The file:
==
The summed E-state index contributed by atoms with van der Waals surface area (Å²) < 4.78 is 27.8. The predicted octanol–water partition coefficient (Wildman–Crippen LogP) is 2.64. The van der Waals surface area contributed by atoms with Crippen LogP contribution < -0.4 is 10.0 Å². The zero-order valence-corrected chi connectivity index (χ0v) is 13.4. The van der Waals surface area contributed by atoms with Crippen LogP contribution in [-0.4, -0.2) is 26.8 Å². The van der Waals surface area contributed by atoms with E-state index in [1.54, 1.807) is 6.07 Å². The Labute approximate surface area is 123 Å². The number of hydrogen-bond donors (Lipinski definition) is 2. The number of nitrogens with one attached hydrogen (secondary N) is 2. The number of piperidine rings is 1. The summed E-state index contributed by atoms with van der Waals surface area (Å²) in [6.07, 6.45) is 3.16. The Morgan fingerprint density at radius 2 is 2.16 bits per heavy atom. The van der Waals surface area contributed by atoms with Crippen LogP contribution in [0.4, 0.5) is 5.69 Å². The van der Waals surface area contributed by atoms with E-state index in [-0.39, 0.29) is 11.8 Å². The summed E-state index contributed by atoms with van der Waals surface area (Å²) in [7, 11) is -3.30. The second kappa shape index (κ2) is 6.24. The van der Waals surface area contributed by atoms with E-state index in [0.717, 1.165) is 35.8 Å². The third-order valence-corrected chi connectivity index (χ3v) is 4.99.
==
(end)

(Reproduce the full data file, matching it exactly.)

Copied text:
The summed E-state index contributed by atoms with van der Waals surface area (Å²) < 4.78 is 27.8. The predicted octanol–water partition coefficient (Wildman–Crippen LogP) is 2.64. The van der Waals surface area contributed by atoms with Crippen LogP contribution < -0.4 is 10.0 Å². The zero-order valence-corrected chi connectivity index (χ0v) is 13.4. The van der Waals surface area contributed by atoms with Crippen LogP contribution in [-0.4, -0.2) is 26.8 Å². The van der Waals surface area contributed by atoms with E-state index in [1.54, 1.807) is 6.07 Å². The Labute approximate surface area is 123 Å². The number of hydrogen-bond donors (Lipinski definition) is 2. The number of nitrogens with one attached hydrogen (secondary N) is 2. The number of piperidine rings is 1. The summed E-state index contributed by atoms with van der Waals surface area (Å²) in [6.07, 6.45) is 3.16. The Morgan fingerprint density at radius 2 is 2.16 bits per heavy atom. The van der Waals surface area contributed by atoms with Crippen LogP contribution in [0.4, 0.5) is 5.69 Å². The van der Waals surface area contributed by atoms with E-state index in [-0.39, 0.29) is 11.8 Å². The summed E-state index contributed by atoms with van der Waals surface area (Å²) in [7, 11) is -3.30. The second kappa shape index (κ2) is 6.24. The van der Waals surface area contributed by atoms with E-state index in [0.717, 1.165) is 35.8 Å². The third-order valence-corrected chi connectivity index (χ3v) is 4.99.